Hello Readers! I'm so excited to share one of my favorite epic Christian Fantasy series! The Talented trilogy by Rachel Rossano is perfect for the epic weekend reading binge!
My Rating: 4.5 Stars
Imagine a world based on ancient Rome where the population is divided between the untalented and the Talented, people gifted with fantastic abilities such as telekinesis and telepathy. What's more the strength of their talent most often draws on their position as a seventh son. The seventh son of a seventh son being even more talented and powerful. There is an unofficial competition among parents to have that seventh son because he could become second only to the High King in power as the Sept Son. Daughters, on the other hand, are far less valuable and to have a daughter take the place of the much anticipated seventh son? A tragedy.
This is the world Zezilia Ilar was born into and she was the infamous disappointment. Something drilled into her every year by her father. Zez is one of my favorite characters because she is the Strong Female Character handled with the perfect balance of not being TOO hard/embittered or unreasonably naive. Zez's world tells her that the only way for a woman to please the goddess is by marrying well and to have children, preferably seven sons in a row. In fact, the requirement and expectation is for girls to be married no later than nineteen. At fifteen, Zez is being presented to the court for the first time and she is well aware of her duties to the family as the daughter of a lower king. Even though her heart isn't in the expected destiny, she wants to make her parents proud the only way she knows. However, an encounter with a somewhat eccentric Talented man sets Zez on a very different path when he discovers she is one of the Talented.
Zez's presentation at court leads to her meeting Hadrian Aleron, the man soon to become Sept Son, and results in her new life being trained by Errol Silas in the ways of the Talented. I love that Zez is a prodigy but she stays humble and sensitive, which is very true to the girl we meet in the beginning of the book. I also love her relationships with the different characters she meets during the three years of her training from Errol's daughters to Selwyn, one of Hadrian's older brothers, to Korneli. Selwyn is easily my favorite since he's the gentle giant hiding a wounded past tied to his previous job as a Defender (elite bodyguard) of the Sept Son.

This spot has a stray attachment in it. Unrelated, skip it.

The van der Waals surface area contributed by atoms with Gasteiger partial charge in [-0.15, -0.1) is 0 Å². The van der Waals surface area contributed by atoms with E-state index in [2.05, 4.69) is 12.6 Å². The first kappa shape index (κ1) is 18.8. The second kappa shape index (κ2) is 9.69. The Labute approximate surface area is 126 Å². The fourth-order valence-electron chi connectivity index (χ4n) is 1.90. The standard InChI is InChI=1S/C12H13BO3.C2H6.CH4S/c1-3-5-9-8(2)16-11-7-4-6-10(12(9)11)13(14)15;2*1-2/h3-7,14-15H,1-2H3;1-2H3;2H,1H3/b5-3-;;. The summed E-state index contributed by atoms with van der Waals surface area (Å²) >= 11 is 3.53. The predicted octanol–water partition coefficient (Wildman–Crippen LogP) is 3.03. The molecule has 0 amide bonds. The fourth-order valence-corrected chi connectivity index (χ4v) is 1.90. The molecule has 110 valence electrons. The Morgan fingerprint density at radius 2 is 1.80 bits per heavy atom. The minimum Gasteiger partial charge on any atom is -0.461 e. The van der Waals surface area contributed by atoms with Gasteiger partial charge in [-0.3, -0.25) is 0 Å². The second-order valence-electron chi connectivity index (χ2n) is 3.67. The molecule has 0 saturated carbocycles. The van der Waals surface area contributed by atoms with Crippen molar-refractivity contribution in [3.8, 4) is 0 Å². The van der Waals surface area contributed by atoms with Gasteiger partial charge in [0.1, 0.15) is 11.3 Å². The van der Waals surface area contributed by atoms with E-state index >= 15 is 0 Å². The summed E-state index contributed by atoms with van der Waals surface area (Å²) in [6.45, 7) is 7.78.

Seventh Born is split between Zez and her journey through the training of the Talented and Hadrian's journey as the newly appointed Sept Son. Unfortunately, the poor man is a very beleaguered character with opposition from the high priest of the goddess. Hadrian's side of the story brings in ALL the political intrigue as he deals with everything from political resistance to a growing threat from a fringe group called the Elitists who are unscrupulous in their use of Talent as they deem themselves divinely appointed above the untalented. Intrigue not helped by the fact that Hadrian is considered a heathen and heretic for not following the goddess.
I am EXTREMELY picky when it comes to Christian Fantasy because eight times out of ten it will be far too awkwardly sermonizing to flow naturally for a satisfying story, which is not to my reading tastes. Fortunately, no one has to worry about that with Seventh Born. In fact, this is one of my personal favorites because the Christian worldview and faith elements have been woven perfectly into the natural framework of the story including one of the most moving, character appropriate conversion scenes I've read. The world and atmosphere of The Talented is very comparable to Ancient Rome, particularly when Christianity was in its infancy and not the state religion of the empire. There's a mix of known and secret conversions among the Talented in particular. However, the characters who are the mainstream goddess worshippers are treated with respect. This is especially true in regards to Renato, Zez's brother and Hadrian's chief assistant.
Seventh Born is a perfect setup for the rest of the trilogy. While the foundation work is laid for a slow burn romance between Hadrian and Zez (he had to promise she'd receive a suitable betrothal to get her father to agree to her training even though he wasn't enthused by this requirement), there really isn't much of anything to it in this book because they are on separate paths for most of the story and Zez is not truly interested in romance at the moment. Something that completely makes sense for the character arcs. I also love the unique aspects of Rossano's worldbuilding from the use of the Seventh Son mythos with her own distinct twist to the way she managed to give telepathy the unique hallmark of a person having a flavor/taste whenever they projected a thought. There's a lot of groundwork laid for the challenges facing Zez and Hadrian in the remaining two books. You can't help but look forward to what happens next as they head into Defender and Living Sacrifice, which is currently on preorder for November 2nd.
I highly recommend this book and series to fans of Morgan L Busse and Tricia Mingerink.
Have you explored the world of the Talented?